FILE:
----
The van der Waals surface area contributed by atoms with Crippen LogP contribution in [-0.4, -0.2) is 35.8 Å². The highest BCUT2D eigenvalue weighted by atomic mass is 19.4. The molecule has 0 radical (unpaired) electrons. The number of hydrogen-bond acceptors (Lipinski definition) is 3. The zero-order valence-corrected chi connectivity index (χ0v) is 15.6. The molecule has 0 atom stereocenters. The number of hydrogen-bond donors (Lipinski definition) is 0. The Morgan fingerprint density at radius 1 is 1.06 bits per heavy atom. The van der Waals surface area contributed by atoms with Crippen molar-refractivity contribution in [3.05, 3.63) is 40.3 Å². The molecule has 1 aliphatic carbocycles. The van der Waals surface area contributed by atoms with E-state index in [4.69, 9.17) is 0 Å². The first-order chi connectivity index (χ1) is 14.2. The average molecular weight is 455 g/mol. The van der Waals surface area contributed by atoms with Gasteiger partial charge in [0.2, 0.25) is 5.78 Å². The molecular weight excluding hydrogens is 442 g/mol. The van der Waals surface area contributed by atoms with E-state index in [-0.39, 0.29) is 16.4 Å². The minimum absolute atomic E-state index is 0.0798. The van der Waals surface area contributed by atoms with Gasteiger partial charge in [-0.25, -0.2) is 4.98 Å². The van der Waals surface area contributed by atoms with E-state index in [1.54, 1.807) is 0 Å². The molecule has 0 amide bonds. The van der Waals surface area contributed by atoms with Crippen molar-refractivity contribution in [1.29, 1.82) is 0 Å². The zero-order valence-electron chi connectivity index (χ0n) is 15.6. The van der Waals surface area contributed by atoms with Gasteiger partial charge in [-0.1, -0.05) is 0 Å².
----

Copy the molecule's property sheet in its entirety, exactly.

The van der Waals surface area contributed by atoms with Crippen LogP contribution in [-0.4, -0.2) is 35.8 Å². The highest BCUT2D eigenvalue weighted by atomic mass is 19.4. The molecule has 0 radical (unpaired) electrons. The number of hydrogen-bond acceptors (Lipinski definition) is 3. The zero-order valence-corrected chi connectivity index (χ0v) is 15.6. The molecule has 0 atom stereocenters. The number of hydrogen-bond donors (Lipinski definition) is 0. The Morgan fingerprint density at radius 1 is 1.06 bits per heavy atom. The van der Waals surface area contributed by atoms with Crippen molar-refractivity contribution in [3.05, 3.63) is 40.3 Å². The molecule has 1 aliphatic carbocycles. The van der Waals surface area contributed by atoms with E-state index in [4.69, 9.17) is 0 Å². The first-order chi connectivity index (χ1) is 14.2. The average molecular weight is 455 g/mol. The van der Waals surface area contributed by atoms with Gasteiger partial charge in [0.2, 0.25) is 5.78 Å². The molecular weight excluding hydrogens is 442 g/mol. The van der Waals surface area contributed by atoms with E-state index in [-0.39, 0.29) is 16.4 Å². The minimum absolute atomic E-state index is 0.0798. The van der Waals surface area contributed by atoms with Gasteiger partial charge in [-0.25, -0.2) is 4.98 Å². The van der Waals surface area contributed by atoms with E-state index in [1.54, 1.807) is 0 Å². The molecule has 0 amide bonds. The van der Waals surface area contributed by atoms with Crippen molar-refractivity contribution in [1.29, 1.82) is 0 Å². The zero-order valence-electron chi connectivity index (χ0n) is 15.6. The van der Waals surface area contributed by atoms with Gasteiger partial charge in [-0.1, -0.05) is 0 Å².